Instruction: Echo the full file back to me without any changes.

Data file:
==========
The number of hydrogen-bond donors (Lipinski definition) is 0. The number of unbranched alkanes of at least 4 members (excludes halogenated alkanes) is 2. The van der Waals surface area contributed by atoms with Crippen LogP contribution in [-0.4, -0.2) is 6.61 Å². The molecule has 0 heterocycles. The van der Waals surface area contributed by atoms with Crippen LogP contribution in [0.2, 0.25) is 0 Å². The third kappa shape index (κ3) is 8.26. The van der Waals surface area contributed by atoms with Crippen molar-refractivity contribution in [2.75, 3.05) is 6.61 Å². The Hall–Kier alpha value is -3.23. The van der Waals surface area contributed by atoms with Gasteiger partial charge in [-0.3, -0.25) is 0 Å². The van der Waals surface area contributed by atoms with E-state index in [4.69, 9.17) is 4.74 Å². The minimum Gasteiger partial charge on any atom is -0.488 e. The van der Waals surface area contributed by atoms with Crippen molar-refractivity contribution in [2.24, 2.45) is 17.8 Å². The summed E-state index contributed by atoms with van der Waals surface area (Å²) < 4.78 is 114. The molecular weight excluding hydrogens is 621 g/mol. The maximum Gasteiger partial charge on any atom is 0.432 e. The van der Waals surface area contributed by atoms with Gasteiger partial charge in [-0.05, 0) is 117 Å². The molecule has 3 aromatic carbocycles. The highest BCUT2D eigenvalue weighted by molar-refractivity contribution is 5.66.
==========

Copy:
The number of hydrogen-bond donors (Lipinski definition) is 0. The number of unbranched alkanes of at least 4 members (excludes halogenated alkanes) is 2. The van der Waals surface area contributed by atoms with Crippen LogP contribution in [-0.4, -0.2) is 6.61 Å². The molecule has 0 heterocycles. The van der Waals surface area contributed by atoms with Crippen LogP contribution in [0.2, 0.25) is 0 Å². The third kappa shape index (κ3) is 8.26. The van der Waals surface area contributed by atoms with Crippen molar-refractivity contribution in [2.75, 3.05) is 6.61 Å². The Hall–Kier alpha value is -3.23. The van der Waals surface area contributed by atoms with Gasteiger partial charge in [-0.3, -0.25) is 0 Å². The van der Waals surface area contributed by atoms with E-state index in [4.69, 9.17) is 4.74 Å². The minimum Gasteiger partial charge on any atom is -0.488 e. The van der Waals surface area contributed by atoms with Crippen molar-refractivity contribution in [2.24, 2.45) is 17.8 Å². The summed E-state index contributed by atoms with van der Waals surface area (Å²) < 4.78 is 114. The molecular weight excluding hydrogens is 621 g/mol. The maximum Gasteiger partial charge on any atom is 0.432 e. The van der Waals surface area contributed by atoms with Gasteiger partial charge in [-0.05, 0) is 117 Å². The molecule has 3 aromatic carbocycles. The highest BCUT2D eigenvalue weighted by molar-refractivity contribution is 5.66.